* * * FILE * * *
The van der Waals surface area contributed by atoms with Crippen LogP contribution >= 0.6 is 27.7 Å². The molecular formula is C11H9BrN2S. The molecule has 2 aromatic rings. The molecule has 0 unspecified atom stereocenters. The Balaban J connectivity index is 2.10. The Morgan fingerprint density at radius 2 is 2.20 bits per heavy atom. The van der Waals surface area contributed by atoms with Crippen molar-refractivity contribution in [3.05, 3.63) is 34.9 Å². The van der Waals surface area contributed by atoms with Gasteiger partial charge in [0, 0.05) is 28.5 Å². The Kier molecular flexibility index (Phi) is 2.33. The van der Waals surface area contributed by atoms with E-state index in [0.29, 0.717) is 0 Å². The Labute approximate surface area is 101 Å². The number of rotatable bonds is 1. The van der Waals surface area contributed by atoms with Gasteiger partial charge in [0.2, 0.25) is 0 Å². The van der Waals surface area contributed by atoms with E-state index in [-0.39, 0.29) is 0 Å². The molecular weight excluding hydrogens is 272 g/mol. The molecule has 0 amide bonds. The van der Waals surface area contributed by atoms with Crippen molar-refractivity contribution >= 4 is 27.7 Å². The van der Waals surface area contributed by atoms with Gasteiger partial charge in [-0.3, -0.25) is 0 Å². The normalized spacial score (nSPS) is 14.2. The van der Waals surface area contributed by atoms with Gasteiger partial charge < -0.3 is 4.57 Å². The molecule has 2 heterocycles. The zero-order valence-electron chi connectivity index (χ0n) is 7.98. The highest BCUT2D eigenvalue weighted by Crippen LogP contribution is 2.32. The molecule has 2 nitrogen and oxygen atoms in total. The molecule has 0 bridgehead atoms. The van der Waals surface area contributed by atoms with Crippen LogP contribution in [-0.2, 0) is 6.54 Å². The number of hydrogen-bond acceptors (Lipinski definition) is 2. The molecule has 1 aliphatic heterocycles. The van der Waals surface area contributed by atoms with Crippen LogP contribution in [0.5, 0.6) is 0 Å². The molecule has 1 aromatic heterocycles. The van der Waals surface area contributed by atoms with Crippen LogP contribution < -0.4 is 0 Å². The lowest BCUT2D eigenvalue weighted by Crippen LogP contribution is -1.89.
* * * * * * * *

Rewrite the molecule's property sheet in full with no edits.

The van der Waals surface area contributed by atoms with Crippen LogP contribution >= 0.6 is 27.7 Å². The molecular formula is C11H9BrN2S. The molecule has 2 aromatic rings. The molecule has 0 unspecified atom stereocenters. The Balaban J connectivity index is 2.10. The Morgan fingerprint density at radius 2 is 2.20 bits per heavy atom. The van der Waals surface area contributed by atoms with Crippen molar-refractivity contribution in [3.05, 3.63) is 34.9 Å². The van der Waals surface area contributed by atoms with Gasteiger partial charge in [0, 0.05) is 28.5 Å². The Kier molecular flexibility index (Phi) is 2.33. The van der Waals surface area contributed by atoms with E-state index in [0.29, 0.717) is 0 Å². The Labute approximate surface area is 101 Å². The number of rotatable bonds is 1. The van der Waals surface area contributed by atoms with Gasteiger partial charge in [0.2, 0.25) is 0 Å². The van der Waals surface area contributed by atoms with E-state index in [-0.39, 0.29) is 0 Å². The molecular weight excluding hydrogens is 272 g/mol. The molecule has 0 amide bonds. The van der Waals surface area contributed by atoms with Crippen molar-refractivity contribution >= 4 is 27.7 Å². The van der Waals surface area contributed by atoms with Gasteiger partial charge in [-0.3, -0.25) is 0 Å². The normalized spacial score (nSPS) is 14.2. The van der Waals surface area contributed by atoms with Gasteiger partial charge < -0.3 is 4.57 Å². The molecule has 2 heterocycles. The zero-order valence-electron chi connectivity index (χ0n) is 7.98. The highest BCUT2D eigenvalue weighted by Crippen LogP contribution is 2.32. The molecule has 2 nitrogen and oxygen atoms in total. The molecule has 0 bridgehead atoms. The van der Waals surface area contributed by atoms with Crippen LogP contribution in [-0.2, 0) is 6.54 Å². The number of hydrogen-bond acceptors (Lipinski definition) is 2. The molecule has 1 aliphatic heterocycles. The van der Waals surface area contributed by atoms with Crippen LogP contribution in [0.5, 0.6) is 0 Å². The molecule has 1 aromatic heterocycles. The van der Waals surface area contributed by atoms with Crippen LogP contribution < -0.4 is 0 Å². The lowest BCUT2D eigenvalue weighted by Crippen LogP contribution is -1.89.